Dr. Ward: Leverage EHR technology as much as possible and consider bringing in an outside consultant to perform an analysis. While the MIPS program will start small with a 4 percent penalty, it will only increase before topping out at a 9 percent payment adjustment. The other reason to take quality measures seriously is the high likelihood that commercial payers will adopt the MIPS standards, so investing now and getting ahead of this will pay dividends in the future. By being proactive and meeting the quality of care and cost metrics, you will be able to demonstrate high quality which could help in commercial payer negotiations. These requirements can be managed and it’s important to remember that there’s more than just a stick to these programs. There’s a carrot for you if you do it right.

Posted in FL

Performance. Quality. Cost Efficiency.

These three key indicators are what every medical practice aspires to deliver on when it comes to providing an exceptional patient experience. Individually, each aspect takes care and thought to achieve, day in and day out. But, when taken together, the weight of delivering on all three of these key indicators is greatly multiplied and no small feat.  This is especially true when it comes to the stringent standards CMS (Centers for Medicare & Medicaid Services) uses to measure the delivery of each of these important aspects in our practice.

“Our ability to deliver on all three of these measurement standards is truly what sets us apart in the region.  It’s the commitment to our patients that comes from our entire team that ultimately enabled us to receive CMS’s VBM award. The distinction of being in the top 1% of group medical practices in the nation, when it comes to providing quality health care services, is a great honor. It’s an achievement that carries with it the responsibility of continuing to deliver on it every day – to be better for our patients,” says Dr. Jon Ward.

 

 

Posted in FL

Local Dermatology Group Taming Transplants with Technology

Local Dermatology Group Taming Transplants with Technology
“Medicine is constantly changing, constantly being upgraded and advanced, which is a good thing, but one of the important thing that we need to do as physicians is to stay on top of the technology and use it to our advantage,” said Dr. Angel Ayar of Dematology Specialists of Florida.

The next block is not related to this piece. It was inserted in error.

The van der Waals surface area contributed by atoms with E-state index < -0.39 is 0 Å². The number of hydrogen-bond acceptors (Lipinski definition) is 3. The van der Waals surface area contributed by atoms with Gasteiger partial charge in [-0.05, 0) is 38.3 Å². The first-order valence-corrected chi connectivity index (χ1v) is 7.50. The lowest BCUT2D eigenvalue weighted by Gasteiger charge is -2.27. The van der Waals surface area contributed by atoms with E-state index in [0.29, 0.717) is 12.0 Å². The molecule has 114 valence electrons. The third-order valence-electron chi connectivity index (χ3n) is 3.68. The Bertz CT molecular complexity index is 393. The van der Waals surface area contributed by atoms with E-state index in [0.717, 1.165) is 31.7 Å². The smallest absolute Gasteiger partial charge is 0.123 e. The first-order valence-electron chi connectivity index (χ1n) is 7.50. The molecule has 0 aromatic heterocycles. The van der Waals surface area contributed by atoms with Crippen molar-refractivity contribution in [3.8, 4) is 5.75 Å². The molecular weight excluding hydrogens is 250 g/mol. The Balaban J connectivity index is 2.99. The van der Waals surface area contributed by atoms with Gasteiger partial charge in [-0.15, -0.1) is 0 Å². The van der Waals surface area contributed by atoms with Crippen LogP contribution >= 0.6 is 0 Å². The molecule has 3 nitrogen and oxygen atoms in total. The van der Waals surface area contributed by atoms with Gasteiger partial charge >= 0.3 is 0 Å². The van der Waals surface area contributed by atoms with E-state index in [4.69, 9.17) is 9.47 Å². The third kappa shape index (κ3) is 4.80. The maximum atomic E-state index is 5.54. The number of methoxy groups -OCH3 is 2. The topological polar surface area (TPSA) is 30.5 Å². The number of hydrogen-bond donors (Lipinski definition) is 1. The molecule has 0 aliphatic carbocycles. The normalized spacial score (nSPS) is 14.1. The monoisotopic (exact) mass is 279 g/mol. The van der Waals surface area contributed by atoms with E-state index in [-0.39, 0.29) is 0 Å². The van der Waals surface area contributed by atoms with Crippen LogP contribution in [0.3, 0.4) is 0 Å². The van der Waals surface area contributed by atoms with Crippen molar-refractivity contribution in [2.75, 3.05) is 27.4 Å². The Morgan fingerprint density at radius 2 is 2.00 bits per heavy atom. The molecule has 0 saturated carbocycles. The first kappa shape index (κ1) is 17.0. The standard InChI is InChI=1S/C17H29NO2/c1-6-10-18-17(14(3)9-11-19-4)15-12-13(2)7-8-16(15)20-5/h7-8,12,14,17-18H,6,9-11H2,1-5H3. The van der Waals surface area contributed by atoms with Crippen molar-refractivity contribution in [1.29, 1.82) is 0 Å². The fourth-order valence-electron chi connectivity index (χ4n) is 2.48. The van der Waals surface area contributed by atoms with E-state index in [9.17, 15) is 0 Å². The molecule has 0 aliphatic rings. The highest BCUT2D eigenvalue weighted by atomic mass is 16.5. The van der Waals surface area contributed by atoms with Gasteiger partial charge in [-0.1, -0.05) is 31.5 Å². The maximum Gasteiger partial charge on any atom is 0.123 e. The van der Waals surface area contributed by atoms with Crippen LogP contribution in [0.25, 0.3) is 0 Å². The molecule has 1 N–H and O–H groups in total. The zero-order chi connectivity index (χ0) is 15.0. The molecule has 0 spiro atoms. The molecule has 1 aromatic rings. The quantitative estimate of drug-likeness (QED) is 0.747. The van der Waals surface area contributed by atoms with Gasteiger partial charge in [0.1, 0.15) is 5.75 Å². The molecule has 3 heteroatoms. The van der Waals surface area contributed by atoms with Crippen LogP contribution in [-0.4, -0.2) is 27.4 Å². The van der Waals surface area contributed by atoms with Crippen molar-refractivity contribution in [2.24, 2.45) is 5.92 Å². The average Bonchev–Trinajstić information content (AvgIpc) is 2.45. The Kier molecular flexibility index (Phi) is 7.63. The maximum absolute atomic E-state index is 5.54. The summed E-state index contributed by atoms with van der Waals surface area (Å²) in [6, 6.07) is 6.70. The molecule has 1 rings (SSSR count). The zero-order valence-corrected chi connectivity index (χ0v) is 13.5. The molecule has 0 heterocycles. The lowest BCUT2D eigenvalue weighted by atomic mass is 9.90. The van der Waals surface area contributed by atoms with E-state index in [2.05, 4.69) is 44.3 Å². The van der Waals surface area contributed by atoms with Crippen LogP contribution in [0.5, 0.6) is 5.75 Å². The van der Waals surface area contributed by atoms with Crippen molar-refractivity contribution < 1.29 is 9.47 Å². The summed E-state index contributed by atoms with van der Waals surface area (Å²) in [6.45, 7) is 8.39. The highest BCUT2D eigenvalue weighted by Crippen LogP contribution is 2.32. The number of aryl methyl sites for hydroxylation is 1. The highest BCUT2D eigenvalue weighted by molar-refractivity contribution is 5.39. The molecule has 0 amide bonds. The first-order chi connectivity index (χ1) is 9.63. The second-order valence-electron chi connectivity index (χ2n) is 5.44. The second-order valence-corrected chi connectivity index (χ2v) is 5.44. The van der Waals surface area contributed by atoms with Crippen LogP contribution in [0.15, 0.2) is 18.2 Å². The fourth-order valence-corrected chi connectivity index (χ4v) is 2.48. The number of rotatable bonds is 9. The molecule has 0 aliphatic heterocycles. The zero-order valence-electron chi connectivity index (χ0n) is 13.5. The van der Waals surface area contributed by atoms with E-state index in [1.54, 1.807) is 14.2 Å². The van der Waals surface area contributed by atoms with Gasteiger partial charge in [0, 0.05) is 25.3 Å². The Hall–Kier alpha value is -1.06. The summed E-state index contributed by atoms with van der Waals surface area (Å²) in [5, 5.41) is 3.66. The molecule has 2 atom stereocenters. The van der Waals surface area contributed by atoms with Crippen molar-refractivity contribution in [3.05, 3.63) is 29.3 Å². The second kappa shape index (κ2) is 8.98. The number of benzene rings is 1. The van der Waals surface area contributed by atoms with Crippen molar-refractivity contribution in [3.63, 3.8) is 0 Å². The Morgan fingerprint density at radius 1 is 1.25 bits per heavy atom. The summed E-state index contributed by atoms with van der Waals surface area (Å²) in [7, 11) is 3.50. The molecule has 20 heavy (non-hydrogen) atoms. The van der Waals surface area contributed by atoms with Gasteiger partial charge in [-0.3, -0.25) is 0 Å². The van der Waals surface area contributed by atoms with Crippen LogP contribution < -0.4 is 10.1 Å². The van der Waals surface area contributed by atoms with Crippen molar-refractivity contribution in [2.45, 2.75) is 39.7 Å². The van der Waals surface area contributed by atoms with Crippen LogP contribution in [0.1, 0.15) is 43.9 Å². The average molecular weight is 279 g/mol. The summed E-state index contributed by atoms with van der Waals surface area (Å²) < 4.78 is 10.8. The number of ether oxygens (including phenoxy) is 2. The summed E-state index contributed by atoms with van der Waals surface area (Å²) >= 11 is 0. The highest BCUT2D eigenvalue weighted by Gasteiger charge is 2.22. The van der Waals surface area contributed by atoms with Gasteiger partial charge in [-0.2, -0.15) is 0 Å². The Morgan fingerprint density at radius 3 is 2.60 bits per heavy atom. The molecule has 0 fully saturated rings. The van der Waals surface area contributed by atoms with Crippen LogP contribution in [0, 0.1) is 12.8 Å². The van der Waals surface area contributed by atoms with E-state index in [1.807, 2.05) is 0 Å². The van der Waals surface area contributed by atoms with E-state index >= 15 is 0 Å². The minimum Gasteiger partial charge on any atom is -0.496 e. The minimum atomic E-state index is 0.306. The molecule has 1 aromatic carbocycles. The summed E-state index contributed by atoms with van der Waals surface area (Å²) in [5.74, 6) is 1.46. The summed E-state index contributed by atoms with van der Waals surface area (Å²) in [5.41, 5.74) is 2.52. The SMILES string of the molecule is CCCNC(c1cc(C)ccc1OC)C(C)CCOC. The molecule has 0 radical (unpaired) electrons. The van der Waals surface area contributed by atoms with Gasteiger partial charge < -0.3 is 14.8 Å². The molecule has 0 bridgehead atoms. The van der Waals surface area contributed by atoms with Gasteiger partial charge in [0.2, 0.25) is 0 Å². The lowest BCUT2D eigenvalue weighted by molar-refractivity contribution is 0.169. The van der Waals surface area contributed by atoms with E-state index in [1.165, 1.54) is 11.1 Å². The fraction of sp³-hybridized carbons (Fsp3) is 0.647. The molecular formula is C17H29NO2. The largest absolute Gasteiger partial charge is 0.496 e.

Read the story from ABC 27 WTXL.

Posted in FL

Leprosy Diagnosed

Early this year a patient in our Panama City clinic was diagnosed with Leprosy.  This is the first known diagnosis of this disease in Bay County, Florida.

Although rare, there has been a spike in leprosy cases in the Southeast over the past 2 years, with cases almost tripling in Florida from 10 to 27. Scientists believe contact with armadillos is the reason, citing that 16.5% of armadillos tested in FL, GA, AL and MS are known to be carriers of the bacteria, Mycobacterium leprae. It is estimated that more than 100,000 armadillos are infected in the southeastern U.S. alone.

Although leprosy is contagious, only 5% of the population is able to contract the disease.  There is no test to determine if you are at risk.  Leprosy is diagnosed through a clinical biopsy.

This infectious disease has a lengthy incubation period, from 2 years to a decade.  Our patient had contact with an armadillo between 5 and 7 years ago when he shot it and then handled it as he disposed of the animal.  His symptoms presented as a rash on his elbows and feet that would not resolve.

The treatment for leprosy is antimicrobial drug therapy, a series of common antibiotics, which must be taken for an extended period of time, 6 months to 2 years.  Within a week of beginning the treatment the patient is no longer contagious.

The disease presents first on the skin but, if undiagnosed and treated, can progress to cause underlying nerve damage, damage to the eyes and bones.  Leprosy can be fatal if allowed to grow untreated.

The primary lesson here is not to touch an armadillo or its habitat.  And, if you have an unexplained rash, schedule an appointment with a dermatologist.

Content sources and related links:
Centers for Disease Control and Prevention
University of Florida, Emerging Pathogens Institute
Health Resource and Services Administration
National Hansen’s Disease Program: U.S. Data and Statistics
World Health Organization (WHO): Leprosy Fact Sheet

Posted in FL

Gulf Coast Dermatology Changes Name

Tallahassee, FL Gulf Coast Dermatology recently announced that, after almost a decade of providing advanced treatments and care to the communities they serve, including Tallahassee, they are changing their name to Dermatology Specialists of Florida. The practice began in 2006 in Panama City, and opened the Tallahassee location on Market Street in April of 2012. The group’s ten dermatologists and clinical teams now see patients in more than twenty locations. Clinics now span northern Florida, from Gulf Breeze to Ponte Vedra Beach, with additional locations in Alabama and Mississippi also undergoing name changes.

“We’ve outgrown the name ‘Gulf Coast’, as we are now seeing patients in cities like Tallahassee and Ponte Vedra Beach on the east coast, but our commitment remains the same. We are dedicated to the prevention, detection and treatment of skin cancer.

Ayar adds, “In Leon County, where most of us lead active lives, enjoying college football and recreation outdoors in the sun, it is especially important to have regular skin exams with a specialist. If we can diagnose skin cancer in its earliest stages we have a great chance of eliminating it. ”

CEO Chris Brooks states, “Dermatology Specialists of Florida is honored to serve the capital city community. When we came to Tallahassee over 4 years ago, there were long wait times to get an appointment with a dermatologist. But understanding that early detection leads to an easier cure for skin cancer, we believe patients should never have to wait more than a few days to see a specialist. And, with the addition of Dr. Ayar to the Tallahassee team, we are accommodating that schedule. Dr. Ayar is an outstanding provider who sincerely cares for his patients.”

Posted in FL